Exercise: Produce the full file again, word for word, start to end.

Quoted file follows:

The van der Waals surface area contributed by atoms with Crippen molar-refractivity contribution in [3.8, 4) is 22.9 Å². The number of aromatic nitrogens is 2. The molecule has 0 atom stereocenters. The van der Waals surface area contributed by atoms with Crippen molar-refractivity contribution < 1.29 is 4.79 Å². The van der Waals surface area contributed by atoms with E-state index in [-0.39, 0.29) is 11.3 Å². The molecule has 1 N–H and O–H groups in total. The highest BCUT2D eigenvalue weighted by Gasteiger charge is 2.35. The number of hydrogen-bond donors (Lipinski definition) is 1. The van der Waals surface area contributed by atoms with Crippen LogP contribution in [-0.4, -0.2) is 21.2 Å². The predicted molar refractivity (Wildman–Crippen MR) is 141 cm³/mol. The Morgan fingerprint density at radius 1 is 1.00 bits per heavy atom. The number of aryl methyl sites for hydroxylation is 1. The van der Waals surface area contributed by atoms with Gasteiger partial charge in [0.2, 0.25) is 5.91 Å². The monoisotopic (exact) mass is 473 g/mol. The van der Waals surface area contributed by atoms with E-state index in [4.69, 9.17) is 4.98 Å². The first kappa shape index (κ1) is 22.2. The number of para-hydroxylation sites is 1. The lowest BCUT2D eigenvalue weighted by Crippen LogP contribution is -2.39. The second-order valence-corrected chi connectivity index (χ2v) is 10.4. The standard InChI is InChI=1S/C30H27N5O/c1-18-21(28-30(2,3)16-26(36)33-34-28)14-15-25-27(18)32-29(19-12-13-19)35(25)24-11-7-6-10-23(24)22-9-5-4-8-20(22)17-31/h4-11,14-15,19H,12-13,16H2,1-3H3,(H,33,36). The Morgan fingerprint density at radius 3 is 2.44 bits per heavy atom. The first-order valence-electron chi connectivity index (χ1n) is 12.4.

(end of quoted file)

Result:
The van der Waals surface area contributed by atoms with Crippen molar-refractivity contribution in [3.8, 4) is 22.9 Å². The number of aromatic nitrogens is 2. The molecule has 0 atom stereocenters. The van der Waals surface area contributed by atoms with Crippen molar-refractivity contribution < 1.29 is 4.79 Å². The van der Waals surface area contributed by atoms with E-state index in [-0.39, 0.29) is 11.3 Å². The molecule has 1 N–H and O–H groups in total. The highest BCUT2D eigenvalue weighted by Gasteiger charge is 2.35. The number of hydrogen-bond donors (Lipinski definition) is 1. The van der Waals surface area contributed by atoms with Crippen LogP contribution in [-0.4, -0.2) is 21.2 Å². The predicted molar refractivity (Wildman–Crippen MR) is 141 cm³/mol. The Morgan fingerprint density at radius 1 is 1.00 bits per heavy atom. The number of aryl methyl sites for hydroxylation is 1. The van der Waals surface area contributed by atoms with Gasteiger partial charge in [0.2, 0.25) is 5.91 Å². The monoisotopic (exact) mass is 473 g/mol. The van der Waals surface area contributed by atoms with E-state index in [4.69, 9.17) is 4.98 Å². The first kappa shape index (κ1) is 22.2. The number of para-hydroxylation sites is 1. The lowest BCUT2D eigenvalue weighted by Crippen LogP contribution is -2.39. The second-order valence-corrected chi connectivity index (χ2v) is 10.4. The standard InChI is InChI=1S/C30H27N5O/c1-18-21(28-30(2,3)16-26(36)33-34-28)14-15-25-27(18)32-29(19-12-13-19)35(25)24-11-7-6-10-23(24)22-9-5-4-8-20(22)17-31/h4-11,14-15,19H,12-13,16H2,1-3H3,(H,33,36). The Morgan fingerprint density at radius 3 is 2.44 bits per heavy atom. The first-order valence-electron chi connectivity index (χ1n) is 12.4.